However, according to the federal reserve, "For most households, pensions and Social Security are the most important sources of income during retirement, and the promised benefit stream constitutes a sizable fraction of household wealth" and "including pensions and Social Security in net worth makes the distribution more even".
Pioneering work by Simon Kuznets using income tax records and his own well-researched estimates of national income showed a reduction of about 10% in the portion of national income going to the top 10%, a reduction from about 45–50% in 1913 to about 30–35% in 1948. This period spans both The Great Depression and World War II, events with significant economic consequences. This is called the Great Compression.
There is an important distinction between income and wealth. Income refers to a flow of money over time in the form of a rate (per hour, per week, or per year); wealth is a collection of assets owned minus liabilities. In essence, income is specifically what people receive through work, retirement, or social welfare whereas wealth is what people own. While the two are seemingly related, income inequality alone is insufficient for understanding economic inequality for two reasons:
The United States Census Bureau formally defines income as received on a regular basis (exclusive of certain money receipts such as capital gains) before payments for personal income taxes, social security, union dues, medicare deductions, etc. By this official measure, the wealthiest families may have low income, but the value of their assets earns enough money to support their lifestyle. Dividends from trusts or gains in the stock market do not fall under the definition of income but are the primary money flows for the wealthy. Retired people also have little income but usually have a higher net worth because of money saved over time.
Additionally, income does not capture the extent of wealth inequality. Wealth is derived over time from the collection of income earnings and growth of assets. The income of one year cannot encompass the accumulation over a lifetime. Income statistics view too narrow a time span for it to be an adequate indicator of financial inequality. For example, the Gini coefficient for wealth inequality increased from 0.80 in 1983 to 0.84 in 1989. In the same year, 1989, the Gini coefficient for income was only 0.52. The Gini coefficient is an economic tool on a scale from 0 to 1 that measures the level of inequality. 1 signifies perfect inequality and 0 represents perfect equality. From this data, it is evident that in 1989 there was a discrepancy about the level of economic disparity with the extent of wealth inequality significantly higher than income inequality. Recent research shows that many households, in particular those headed by young parents (younger than 35), minorities, and individuals with low educational attainment, display very little accumulation. Many have no financial assets and their total net worth is also low.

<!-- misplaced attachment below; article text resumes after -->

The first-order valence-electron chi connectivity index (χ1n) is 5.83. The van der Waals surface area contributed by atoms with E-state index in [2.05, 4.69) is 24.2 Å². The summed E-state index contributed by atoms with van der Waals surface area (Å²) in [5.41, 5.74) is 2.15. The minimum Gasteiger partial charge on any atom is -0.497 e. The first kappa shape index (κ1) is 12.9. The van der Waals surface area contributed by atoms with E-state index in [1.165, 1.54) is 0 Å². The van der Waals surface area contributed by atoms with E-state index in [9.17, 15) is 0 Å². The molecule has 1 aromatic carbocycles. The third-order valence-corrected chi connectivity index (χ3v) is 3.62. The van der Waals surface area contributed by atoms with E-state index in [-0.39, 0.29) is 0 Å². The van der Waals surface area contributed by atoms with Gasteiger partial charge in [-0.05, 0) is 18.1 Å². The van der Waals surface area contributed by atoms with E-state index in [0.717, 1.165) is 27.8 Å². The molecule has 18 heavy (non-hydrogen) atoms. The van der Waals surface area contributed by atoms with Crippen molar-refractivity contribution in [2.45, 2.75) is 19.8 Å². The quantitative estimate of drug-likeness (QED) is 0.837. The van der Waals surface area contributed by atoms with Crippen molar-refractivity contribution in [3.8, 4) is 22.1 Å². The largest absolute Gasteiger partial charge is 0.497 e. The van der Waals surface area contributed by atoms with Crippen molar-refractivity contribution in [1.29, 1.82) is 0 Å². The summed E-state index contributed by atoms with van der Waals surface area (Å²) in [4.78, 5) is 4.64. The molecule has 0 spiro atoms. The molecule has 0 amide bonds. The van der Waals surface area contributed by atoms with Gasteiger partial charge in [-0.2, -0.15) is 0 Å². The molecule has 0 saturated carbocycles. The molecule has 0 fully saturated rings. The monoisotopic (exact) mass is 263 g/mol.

According to the Congressional Budget Office, between 1979 and 2007 incomes of the top 1% of Americans grew by an average of 275%. ... (Note: The IRS insists that comparisons of adjusted gross income pre-1987 and post-1987 are complicated by large changes in the definition of AGI led to households in the top income quintile reporting a lot more of their income in their individual income tax form's AGI, rather than reporting their business income in separate corporate tax returns, or not reporting certain non-taxable income in their AGI at all, such as municipal bond income. Anyone who wants to discuss incomes in the U.S. fairly must include a chart of all available data split by quintile up to the mid-1980s. That should be followed by a chart from 1990 to 2011. The five-year gap would avoid the major AGI definition changes. The big picture of this subject is not just a segment of all available data starting in 1979, especially after the IRS warned about the large AGI definition changes in the late 1980's). In addition, IRS studies consistently show a majority of households in the top income quintile have moved to a lower quintile within one decade. There are even more changes to households in the top 1%. Without including those data here, a reader is likely to assume households in the Top 1% are almost the same from year to year.) In 2009, people in the top 1% of taxpayers made $343,927 or more. According to US economist Joseph Stiglitz the richest 1% of Americans gained 93% of the additional income created in 2010. A study by Emmanuel Saez and Piketty showed that the top 10 percent of earners took more than half of the country’s total income in 2012, the highest level recorded since the government began collecting the relevant data a century ago. People in the top one percent were three times more likely to work more than 50 hours a week, were more likely to be self-employed, and earned a fifth of their income as capital income. The top one percent was composed of many professions and had an annual turnover rate of more than 25%. The five most common professions were managers, physicians, administrators, lawyers, and teachers.